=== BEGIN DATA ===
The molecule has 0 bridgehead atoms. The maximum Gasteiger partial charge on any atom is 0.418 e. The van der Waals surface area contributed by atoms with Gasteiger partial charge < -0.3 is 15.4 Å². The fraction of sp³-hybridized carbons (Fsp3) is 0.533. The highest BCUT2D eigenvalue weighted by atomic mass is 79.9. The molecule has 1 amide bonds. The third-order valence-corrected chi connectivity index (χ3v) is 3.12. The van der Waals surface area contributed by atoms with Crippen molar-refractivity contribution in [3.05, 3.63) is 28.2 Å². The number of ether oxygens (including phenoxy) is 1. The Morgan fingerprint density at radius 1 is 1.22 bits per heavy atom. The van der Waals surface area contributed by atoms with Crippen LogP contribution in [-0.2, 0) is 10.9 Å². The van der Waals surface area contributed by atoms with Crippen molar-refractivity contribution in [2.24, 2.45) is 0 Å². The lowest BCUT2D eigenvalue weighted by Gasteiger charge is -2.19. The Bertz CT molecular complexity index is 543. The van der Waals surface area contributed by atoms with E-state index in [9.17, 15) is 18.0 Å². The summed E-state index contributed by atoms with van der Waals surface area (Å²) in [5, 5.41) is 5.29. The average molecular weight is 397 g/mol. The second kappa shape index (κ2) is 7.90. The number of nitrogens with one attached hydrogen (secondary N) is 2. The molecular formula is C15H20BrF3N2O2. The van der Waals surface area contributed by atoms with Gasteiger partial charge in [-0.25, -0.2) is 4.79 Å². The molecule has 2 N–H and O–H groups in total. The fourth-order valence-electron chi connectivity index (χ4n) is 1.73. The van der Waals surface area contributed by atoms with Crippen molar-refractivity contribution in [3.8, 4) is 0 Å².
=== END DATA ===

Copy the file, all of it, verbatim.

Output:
The molecule has 0 bridgehead atoms. The maximum Gasteiger partial charge on any atom is 0.418 e. The van der Waals surface area contributed by atoms with Gasteiger partial charge < -0.3 is 15.4 Å². The fraction of sp³-hybridized carbons (Fsp3) is 0.533. The highest BCUT2D eigenvalue weighted by atomic mass is 79.9. The molecule has 1 amide bonds. The third-order valence-corrected chi connectivity index (χ3v) is 3.12. The van der Waals surface area contributed by atoms with Crippen molar-refractivity contribution in [3.05, 3.63) is 28.2 Å². The number of ether oxygens (including phenoxy) is 1. The Morgan fingerprint density at radius 1 is 1.22 bits per heavy atom. The van der Waals surface area contributed by atoms with Crippen LogP contribution in [-0.2, 0) is 10.9 Å². The van der Waals surface area contributed by atoms with Crippen molar-refractivity contribution in [2.24, 2.45) is 0 Å². The lowest BCUT2D eigenvalue weighted by Gasteiger charge is -2.19. The Bertz CT molecular complexity index is 543. The van der Waals surface area contributed by atoms with E-state index in [9.17, 15) is 18.0 Å². The summed E-state index contributed by atoms with van der Waals surface area (Å²) in [5, 5.41) is 5.29. The average molecular weight is 397 g/mol. The second kappa shape index (κ2) is 7.90. The number of nitrogens with one attached hydrogen (secondary N) is 2. The molecular formula is C15H20BrF3N2O2. The van der Waals surface area contributed by atoms with Gasteiger partial charge in [-0.25, -0.2) is 4.79 Å². The molecule has 2 N–H and O–H groups in total. The fourth-order valence-electron chi connectivity index (χ4n) is 1.73. The van der Waals surface area contributed by atoms with Crippen molar-refractivity contribution in [3.8, 4) is 0 Å².